bisccit - new glasses, new vision

New glasses, new vision!

I am sure you have experienced that surprised feeling when a close friend, partner or family member suddenly says or does something completely unexpected, that hurts you deeply. With a stranger you might assume that it was just a thoughtless comment or an unfortunate action, but with a loved or respected person that seems impossible. Surely they should know you better. So it MUST be their intention to hurt you, you are certain… Enormous anger and sadness wells up inside you, and you immediately lash back or you retreat into yourself, that depends on your character. Your over-emotional reaction causes a similar reaction in the other person (who honestly does not understand where your anger or sadness comes from) and before you know it you are locked in the vicious conflict cycle together. Can you break that vicious cycle, without it immediately leading to a break in a valuable friendship or collaborative relationship?

Of course you can! But you have to be open to the fact that people are not the same. An introvert and an extravert will react differently to the same situation. Even worse: The same person can show different sides of his character depending on the situation. Your friend Pete may be a calm person, but if someone talks jokingly about the advantages of being childless, his reaction may be unusually strong if he can’t have kids. Our reaction to a situation is always colored by the “glasses” we wear, which reflect what we have experienced. If you get six people to describe the same car accident, you will hear six stories. All are true, and all are completely different. The police officer will pay particular attention to the traffic errors that have been made and the doctor to the injuries that have been sustained. The person driving on the other side of the road has not been able to see what happened behind the accident and the passenger in the back seat has information that the outsiders do not know about. The bystander who has lost a loved one in a previous car accident reacts with stronger emotions than the journalist who tries to describe the accident objectively. All of us only see subjective parts of the truth, and yet we think our version of the story is the only correct version and our response is the only appropriate one. And we will fight anyone who tells us otherwise. 

A couple of examples from every day practice: 

Dennis and Tom have bought a dog together. Neither has experience with dogs. The training is not going well. Dennis, who is usually a kind and quiet man, shouts louder commands at the dog every day. Tom comforts the dog with cookies as soon as Dennis turns his back. The dog gets completely confused by all the mixed messages and starts to wreck the house. Tom and Dennis each think the other is at fault. Where at first there was harmony between them, this new situation shows them a totally different side of their partner and they don’t like it one bit. When they approach the Conflict Coach, they are on the brink of getting rid of the dog or maybe even each other. The Conflict Coach first determines that they have several common interests. They want the love and understanding back they once had, and they want a well-trained dog. Next they look at the different glasses they wear in this situation. It becomes clear that Dennis was praised by his parents if he pushed hard to reach a goal. Tom however was bullied in school and hates pushy people. While Dennis sees his perseverance in training the dog through the pink “praise-glasses” of his parents, Tom sees the same actions through the dark “bully-glasses” of his youth. Once they recognize that their goals are the same and their intentions are good, it becomes easier to work out a solution for the training that they both (and the dog!) feel more comfortable with.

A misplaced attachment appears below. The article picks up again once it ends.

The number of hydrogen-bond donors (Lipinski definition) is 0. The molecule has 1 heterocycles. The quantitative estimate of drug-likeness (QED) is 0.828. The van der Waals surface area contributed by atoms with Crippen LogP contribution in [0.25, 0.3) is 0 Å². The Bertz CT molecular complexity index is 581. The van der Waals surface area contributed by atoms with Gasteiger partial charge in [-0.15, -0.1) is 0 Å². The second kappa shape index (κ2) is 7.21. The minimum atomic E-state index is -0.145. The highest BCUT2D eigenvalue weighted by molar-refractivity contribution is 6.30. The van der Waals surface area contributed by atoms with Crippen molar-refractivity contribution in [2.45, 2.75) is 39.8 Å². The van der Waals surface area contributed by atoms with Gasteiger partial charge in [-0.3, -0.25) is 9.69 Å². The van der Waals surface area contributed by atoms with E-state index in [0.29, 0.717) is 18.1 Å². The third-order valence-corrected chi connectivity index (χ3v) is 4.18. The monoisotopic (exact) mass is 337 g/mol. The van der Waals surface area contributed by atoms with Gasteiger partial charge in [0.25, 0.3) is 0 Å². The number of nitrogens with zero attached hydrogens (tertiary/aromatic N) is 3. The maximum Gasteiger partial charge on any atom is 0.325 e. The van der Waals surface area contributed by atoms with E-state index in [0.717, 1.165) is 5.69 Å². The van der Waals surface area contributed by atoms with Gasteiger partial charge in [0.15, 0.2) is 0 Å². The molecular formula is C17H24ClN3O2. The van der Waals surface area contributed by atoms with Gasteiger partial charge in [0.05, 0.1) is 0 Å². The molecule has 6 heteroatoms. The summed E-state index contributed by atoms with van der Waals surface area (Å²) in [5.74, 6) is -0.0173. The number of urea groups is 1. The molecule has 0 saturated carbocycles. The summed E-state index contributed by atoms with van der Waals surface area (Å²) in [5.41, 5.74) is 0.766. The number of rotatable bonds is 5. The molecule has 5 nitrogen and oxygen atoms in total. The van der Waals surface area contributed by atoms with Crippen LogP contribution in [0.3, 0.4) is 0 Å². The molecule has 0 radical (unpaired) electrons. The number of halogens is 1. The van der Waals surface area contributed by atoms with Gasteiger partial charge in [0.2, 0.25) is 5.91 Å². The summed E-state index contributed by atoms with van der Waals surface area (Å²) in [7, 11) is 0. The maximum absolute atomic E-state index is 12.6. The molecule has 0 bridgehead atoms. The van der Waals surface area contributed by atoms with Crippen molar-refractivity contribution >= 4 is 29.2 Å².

Marfa and Jess have been best friends ever since they were small kids. They have grown apart a little since they both went to different schools to study, but they are still good friends. Jess is getting married. She talks frequently to Marfa about the bridal shower she is going to have, when and where it will be, what Marfa thinks would be a nice theme, who is coming. Marfa does not receive a formal invitation, so she does not attend. She is very sad Jess does not want her there. Jess is very sad that her best friend does not show up. They both think this is probably the end of their lifelong friendship. Fortunately one of their friends puts them in touch with the Conflict Coach who helps them out. They are reminded that Jess comes from a warm family where Marfa was always welcome. Marfa’s mother however, often warned her she might one day overstay her welcome and be seen as a nuisance. Jess sees not sending a formal invitation through the pink glasses of “you are family, of course you should come” whereas Marfa sees it through the dark glasses of her mother’s warning. Once they realize this, the chill is out of the air. 

The Key Take Away: Don’t interpret someone’s (re)action as hurtful because it is different to your own. Try and figure out – if need be with a Conflict Coach – which glasses they wear, and try to see their point of view.  

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